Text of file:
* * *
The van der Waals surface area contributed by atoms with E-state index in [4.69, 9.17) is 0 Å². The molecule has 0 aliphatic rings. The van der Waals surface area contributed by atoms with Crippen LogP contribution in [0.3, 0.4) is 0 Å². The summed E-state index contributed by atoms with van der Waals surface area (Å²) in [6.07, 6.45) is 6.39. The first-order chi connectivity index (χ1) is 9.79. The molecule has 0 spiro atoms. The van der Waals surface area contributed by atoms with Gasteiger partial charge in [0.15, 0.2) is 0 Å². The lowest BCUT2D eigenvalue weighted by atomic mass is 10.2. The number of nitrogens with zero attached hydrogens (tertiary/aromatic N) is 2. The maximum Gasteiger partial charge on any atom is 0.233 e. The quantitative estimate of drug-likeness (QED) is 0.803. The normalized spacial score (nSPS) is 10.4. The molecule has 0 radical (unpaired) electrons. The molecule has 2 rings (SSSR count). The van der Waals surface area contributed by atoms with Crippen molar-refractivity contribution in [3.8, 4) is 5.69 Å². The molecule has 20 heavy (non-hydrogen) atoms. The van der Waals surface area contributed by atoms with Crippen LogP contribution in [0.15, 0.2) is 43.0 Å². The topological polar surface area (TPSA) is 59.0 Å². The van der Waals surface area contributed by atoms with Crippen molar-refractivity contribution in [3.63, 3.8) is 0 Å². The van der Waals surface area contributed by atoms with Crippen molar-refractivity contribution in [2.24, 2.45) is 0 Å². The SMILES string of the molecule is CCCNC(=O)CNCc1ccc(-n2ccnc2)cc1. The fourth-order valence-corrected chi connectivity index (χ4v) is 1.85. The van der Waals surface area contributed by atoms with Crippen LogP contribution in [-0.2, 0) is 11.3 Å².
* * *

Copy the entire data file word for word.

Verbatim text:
The van der Waals surface area contributed by atoms with E-state index in [4.69, 9.17) is 0 Å². The molecule has 0 aliphatic rings. The van der Waals surface area contributed by atoms with Crippen LogP contribution in [0.3, 0.4) is 0 Å². The summed E-state index contributed by atoms with van der Waals surface area (Å²) in [6.07, 6.45) is 6.39. The first-order chi connectivity index (χ1) is 9.79. The molecule has 0 spiro atoms. The van der Waals surface area contributed by atoms with Gasteiger partial charge in [0.15, 0.2) is 0 Å². The lowest BCUT2D eigenvalue weighted by atomic mass is 10.2. The number of nitrogens with zero attached hydrogens (tertiary/aromatic N) is 2. The maximum Gasteiger partial charge on any atom is 0.233 e. The quantitative estimate of drug-likeness (QED) is 0.803. The normalized spacial score (nSPS) is 10.4. The molecule has 0 radical (unpaired) electrons. The molecule has 2 rings (SSSR count). The van der Waals surface area contributed by atoms with Crippen molar-refractivity contribution in [3.8, 4) is 5.69 Å². The molecule has 20 heavy (non-hydrogen) atoms. The van der Waals surface area contributed by atoms with Crippen LogP contribution in [0.15, 0.2) is 43.0 Å². The topological polar surface area (TPSA) is 59.0 Å². The van der Waals surface area contributed by atoms with Crippen molar-refractivity contribution in [3.63, 3.8) is 0 Å². The van der Waals surface area contributed by atoms with Crippen molar-refractivity contribution in [2.24, 2.45) is 0 Å². The SMILES string of the molecule is CCCNC(=O)CNCc1ccc(-n2ccnc2)cc1. The fourth-order valence-corrected chi connectivity index (χ4v) is 1.85. The van der Waals surface area contributed by atoms with Crippen LogP contribution in [-0.2, 0) is 11.3 Å².